Coin change 'could cause more skin problems'

 
Five pence pieces New versions of the 5p coin are coated in nickel

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Fears are being raised that 5p and 10p coins being introduced into circulation could cause skin problems.

The coins are made from steel but plated in nickel, replacing the current cupro-nickel version which contains 75% copper and 25% nickel.

Dermatologists told the British Medical Journal the move could cause problems for people who have nickel allergies, including some people with eczema.

But the Royal Mint said the change would not have an adverse impact.

The new coins, which come into circulation in the next few months, are being introduced because of the rising cost of copper.

The Treasury believes it could save £10m a year, although millions have been spent changing vending machines and parking meters as the new coins are slightly thicker, causing anger among councils and industry.

Up to 10% of the population, predominantly women, are thought to be affected by nickel allergy.

No health assessment

The latest controversy has been raised by dermatologists from St John's Institute of Dermatology in London and the Royal Hallamshire Hospital in Sheffield.

The authors warned that there had been no health assessment of the new coinage.

Professor David Gawkrodger, University of Sheffield: "It is a theoretical concern"

In comparison in Sweden its central bank, the Swedish Riksbank, has recently concluded that nickel-plated coins "pose unacceptable risks to health", the BMJ reported.

In a letter to the BMJ, the dermatologists said there was the potential for more skin problems, which could have financial implications for the NHS.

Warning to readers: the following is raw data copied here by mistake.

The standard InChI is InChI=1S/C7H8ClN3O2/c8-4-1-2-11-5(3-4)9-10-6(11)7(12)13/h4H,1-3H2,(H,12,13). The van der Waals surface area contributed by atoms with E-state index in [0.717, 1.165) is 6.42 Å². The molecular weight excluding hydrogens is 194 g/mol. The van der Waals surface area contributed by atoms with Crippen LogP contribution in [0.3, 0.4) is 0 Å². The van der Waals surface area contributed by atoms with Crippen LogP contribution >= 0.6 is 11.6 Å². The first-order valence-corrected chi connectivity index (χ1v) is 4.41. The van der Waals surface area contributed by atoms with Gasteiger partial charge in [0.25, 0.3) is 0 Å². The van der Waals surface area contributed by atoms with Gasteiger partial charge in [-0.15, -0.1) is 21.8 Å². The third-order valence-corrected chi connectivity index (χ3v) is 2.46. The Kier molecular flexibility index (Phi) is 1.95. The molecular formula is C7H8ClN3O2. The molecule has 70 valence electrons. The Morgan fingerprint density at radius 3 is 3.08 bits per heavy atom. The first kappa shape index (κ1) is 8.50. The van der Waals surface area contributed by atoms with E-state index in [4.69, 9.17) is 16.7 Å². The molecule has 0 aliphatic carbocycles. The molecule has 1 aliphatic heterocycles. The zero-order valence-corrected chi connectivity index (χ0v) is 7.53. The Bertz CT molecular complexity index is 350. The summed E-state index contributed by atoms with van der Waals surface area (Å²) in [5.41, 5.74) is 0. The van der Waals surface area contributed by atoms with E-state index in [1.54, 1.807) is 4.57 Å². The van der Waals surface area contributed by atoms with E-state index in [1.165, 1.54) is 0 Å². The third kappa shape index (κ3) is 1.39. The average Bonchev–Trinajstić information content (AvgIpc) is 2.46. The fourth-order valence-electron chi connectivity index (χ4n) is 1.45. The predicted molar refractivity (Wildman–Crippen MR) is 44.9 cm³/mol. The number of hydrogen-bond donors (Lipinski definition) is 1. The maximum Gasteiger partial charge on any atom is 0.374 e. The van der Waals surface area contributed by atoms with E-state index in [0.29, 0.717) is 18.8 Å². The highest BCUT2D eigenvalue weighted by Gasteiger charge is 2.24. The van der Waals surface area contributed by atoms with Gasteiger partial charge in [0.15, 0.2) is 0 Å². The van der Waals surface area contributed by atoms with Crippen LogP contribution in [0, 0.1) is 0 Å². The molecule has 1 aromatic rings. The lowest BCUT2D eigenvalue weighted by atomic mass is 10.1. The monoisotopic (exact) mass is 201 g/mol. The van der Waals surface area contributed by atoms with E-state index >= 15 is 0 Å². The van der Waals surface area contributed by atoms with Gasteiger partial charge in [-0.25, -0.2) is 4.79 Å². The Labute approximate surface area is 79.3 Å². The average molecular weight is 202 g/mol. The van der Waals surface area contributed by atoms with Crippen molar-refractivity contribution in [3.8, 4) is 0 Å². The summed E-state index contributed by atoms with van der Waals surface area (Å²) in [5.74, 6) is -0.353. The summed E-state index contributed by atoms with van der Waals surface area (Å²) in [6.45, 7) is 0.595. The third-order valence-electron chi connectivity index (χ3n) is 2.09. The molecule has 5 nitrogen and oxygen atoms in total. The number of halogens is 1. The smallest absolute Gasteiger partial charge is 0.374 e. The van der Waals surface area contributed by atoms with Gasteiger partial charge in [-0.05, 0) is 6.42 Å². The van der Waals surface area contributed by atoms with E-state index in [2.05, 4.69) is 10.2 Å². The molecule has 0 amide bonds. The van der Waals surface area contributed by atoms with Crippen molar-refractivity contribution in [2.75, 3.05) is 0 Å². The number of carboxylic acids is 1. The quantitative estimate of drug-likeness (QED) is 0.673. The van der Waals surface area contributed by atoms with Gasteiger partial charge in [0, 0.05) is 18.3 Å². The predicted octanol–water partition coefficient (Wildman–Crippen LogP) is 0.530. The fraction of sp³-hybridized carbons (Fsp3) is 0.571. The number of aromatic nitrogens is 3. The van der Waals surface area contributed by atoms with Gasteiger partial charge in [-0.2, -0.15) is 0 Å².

They said: "Considerable evidence supports these concerns, which have not been assessed by the Treasury or Royal Mint."

They have called for Sir John Beddington, the government's chief scientific adviser, to look into the matter.

But a spokesman for the Royal Mint said both they and the government were "confident" the change would not lead to any more adverse effects among people with skin problems.

He also said while there had been no specific health assessment on the new coins, the move met with all the existing guidelines.

 

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  • rate this
    0

    Comment number 149.

    Why are we still using coins anyway? I carry some cash for emergencies now but otherwise only every use a debit card. They are obsolete, please move on.

  • rate this
    +2

    Comment number 129.

    Certainly seems a bit dangerous if some people are allergic to nickel. Continued contact with an allergen can increase your reaction to it. Why not use stainless steel or is that more expensive and why make the coins thicker?

  • rate this
    +1

    Comment number 107.

    It's really worrying that no real tests have been done. I am allergic to old type of coin so these are going to be far worse. There is big difference between containing nickel and being nickel plated. How is that big businesses are able to just wade in and do exactly what they like with no regard to health, the vending trade, supermarkets etc.

  • rate this
    +13

    Comment number 86.

    The Treasury believes it can save £10m...Local Govt is having to spend £5.5m (see related link 5 Nov 11) changing meters. Vending m/c industry estimates cost of recalibration will be £100m. The logic and economics of the madhouse. And don't you love the arrogance of The Mint saying it won't have adverse effects, in spite of medical opinion. Does anyone have a clue what's going on?

  • rate this
    +4

    Comment number 60.

    I remember a few years back a lot of people using this an an excuse not to adopt the Euro as apparently their coins had the same effect, but it turned out that British coins were actually more likely to cause skin problems as they were. To be honest though I'm just more concerned about the usability of these coins. I'm already frustrated because many pay and display machines won't accept £2 coins

 

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